General managers lost sleep trying to swing deals before the July 31 trading deadline, but the most important trade in the American League wild-card race was made two months ago. On June 12 the Blue Jays—having lost 11 of 14 to fall to 27-36 and 10 games behind the East-leading Yankees-sent reliever Dan Plesac to the Diamondbacks for righthander John Frascatore and shortstop Tony Batista. Toronto, which had just placed shortstop Alex Gonzalez on the disabled list with a right shoulder injury, grabbed Batista, 25, to shore up its infield until Gonzalez returned.
Four days after the trade for Batista, who had batted .257 in 44 games with Arizona, the Blue Jays learned that Gonzalez needed surgery and was lost for the year. Even if he'd gotten off the DL, chances are he would have had a hard time getting his job back. Toronto reeled off seven wins in Batista's first eight games at short, during which he hit .323 with three homers. Since the trade the Blue Jays had gone 35-15 through Sunday and vaulted into a tie with the Red Sox for the lead in the wild-card race. "It would have been disastrous to have Alex Gonzalez go out for the year and not have a replacement," says manager Jim Fregosi. "Tony has been very uplifting."
With five errors in 49 games, Batista has filled the hole at short as expected. To everyone's surprise, he's also continued the power surge he showed in his first week as a Blue Jay. Batista, a career .263 hitter who had a season-best 18 home runs in 106 games with the Diamondbacks last year, had hit .274 and blasted 15 homers with Toronto.
That he gets the bat on the ball at all is amazing, given his bizarre stance, with both feet on the back line of the batter's box, his chest facing the pitcher and the bat held in front of his face. As the pitcher delivers, the right-handed Batista turns and strides into the pitch. "I just wanted to open up a little bit and see the pitcher better," explains Batista, a native of the Dominican Republic who signed with the A's as a 17-year-old free agent in 1991 and was taken by the Diamondbacks in the '97 expansion draft. He says he invented the stance a couple of winters ago, during the Caribbean Series, after enduring a five-game hitless streak. When he laced a hit in his first at bat, the stance became permanent.
So might his tenure as Toronto's shortstop.
Rockies' Road Continues
Finger-pointing In Colorado
Just hours after the Rockies fired manager Don Baylor last September, rightfielder Larry Walker sounded skeptical about a new skipper's ability to overcome Colorado's shortcomings. "Who says we won't have the same country-club effect in our locker room?" the Rocky Mountain News quoted Walker as saying. "It's not really a club that wants to win half the time."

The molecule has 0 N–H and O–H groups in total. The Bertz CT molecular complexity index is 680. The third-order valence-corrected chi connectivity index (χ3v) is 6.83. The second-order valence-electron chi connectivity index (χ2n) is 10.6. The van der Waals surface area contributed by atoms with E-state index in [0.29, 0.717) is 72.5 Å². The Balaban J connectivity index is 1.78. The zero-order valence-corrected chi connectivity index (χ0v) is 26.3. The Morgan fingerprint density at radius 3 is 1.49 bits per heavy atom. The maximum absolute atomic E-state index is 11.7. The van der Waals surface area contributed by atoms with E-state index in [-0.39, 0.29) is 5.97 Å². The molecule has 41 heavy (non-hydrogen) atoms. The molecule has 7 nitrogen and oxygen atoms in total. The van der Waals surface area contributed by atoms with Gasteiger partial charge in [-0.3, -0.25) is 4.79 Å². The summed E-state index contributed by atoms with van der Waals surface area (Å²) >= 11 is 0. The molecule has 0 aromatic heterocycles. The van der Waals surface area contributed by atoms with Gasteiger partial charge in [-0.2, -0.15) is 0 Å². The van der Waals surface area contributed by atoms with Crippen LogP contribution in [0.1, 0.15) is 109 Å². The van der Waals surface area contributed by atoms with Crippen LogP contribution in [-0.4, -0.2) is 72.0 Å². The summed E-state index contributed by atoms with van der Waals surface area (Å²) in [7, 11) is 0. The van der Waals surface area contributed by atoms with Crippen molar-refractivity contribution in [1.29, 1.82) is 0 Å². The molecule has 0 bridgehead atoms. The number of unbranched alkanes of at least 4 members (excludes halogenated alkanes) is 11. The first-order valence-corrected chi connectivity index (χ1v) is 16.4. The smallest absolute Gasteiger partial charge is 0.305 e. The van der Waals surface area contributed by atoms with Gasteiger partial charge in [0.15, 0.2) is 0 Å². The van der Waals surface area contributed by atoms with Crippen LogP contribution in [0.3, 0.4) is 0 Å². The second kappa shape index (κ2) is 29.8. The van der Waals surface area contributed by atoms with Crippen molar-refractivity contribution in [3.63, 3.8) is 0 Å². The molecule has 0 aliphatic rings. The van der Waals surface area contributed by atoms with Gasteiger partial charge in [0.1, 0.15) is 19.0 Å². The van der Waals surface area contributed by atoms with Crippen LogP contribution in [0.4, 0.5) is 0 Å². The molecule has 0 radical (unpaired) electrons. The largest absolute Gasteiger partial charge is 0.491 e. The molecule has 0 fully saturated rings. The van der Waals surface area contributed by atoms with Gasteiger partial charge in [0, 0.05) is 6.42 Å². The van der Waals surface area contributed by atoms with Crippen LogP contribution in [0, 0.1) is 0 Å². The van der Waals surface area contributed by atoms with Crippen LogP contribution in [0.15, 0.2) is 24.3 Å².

Now it appears that Walker's read on the situation was accurate. In Jim Leyland's first season as manager, the Rockies—with essentially the same roster that went 77-85 last year—was 48-63 through Sunday and mired in last place in the National League West, 14½ games behind the first-place Diamondbacks. "That team isn't fundamentally sound," said outfielder Darryl Hamilton, who, after Colorado traded him to the Mets on July 31, ripped into his former team. "A lot of guys go out there and say, 'I've got to get two or three hits, or a home run,' and forget about the big picture."
That picture is far from rosy. Rumors have flown all season that the job of Bob Gebhard, the Rockies' general manager since their inception in 1991, is in jeopardy, and that vice president of player personnel Gary Hughes, hired away from the Marlins last off-season, is waiting in the wings to take over. "We'll evaluate our people at the end of the season," says owner Jerry McMorris in a less-than-ringing endorsement of Gebhard. "We're obviously not as close to contending as we thought we were."
Getting closer won't be easy. McMorris says he's willing to spend, but with a $62 million payroll, the 11th-highest in the majors, and such high-priced players as Walker, righthander Darryl Kile, outfielder Dante Bichette and infielders Vinny Castilla and Mike Lansing all signed through at least 2000, there won't be many open roster spots this off-season. There isn't much help on the farm, either, with only three big league prospects—catcher Ben Petrick and outfielders Derrick Gibson and Edgard Clemente, all in Triple A—in the Colorado system.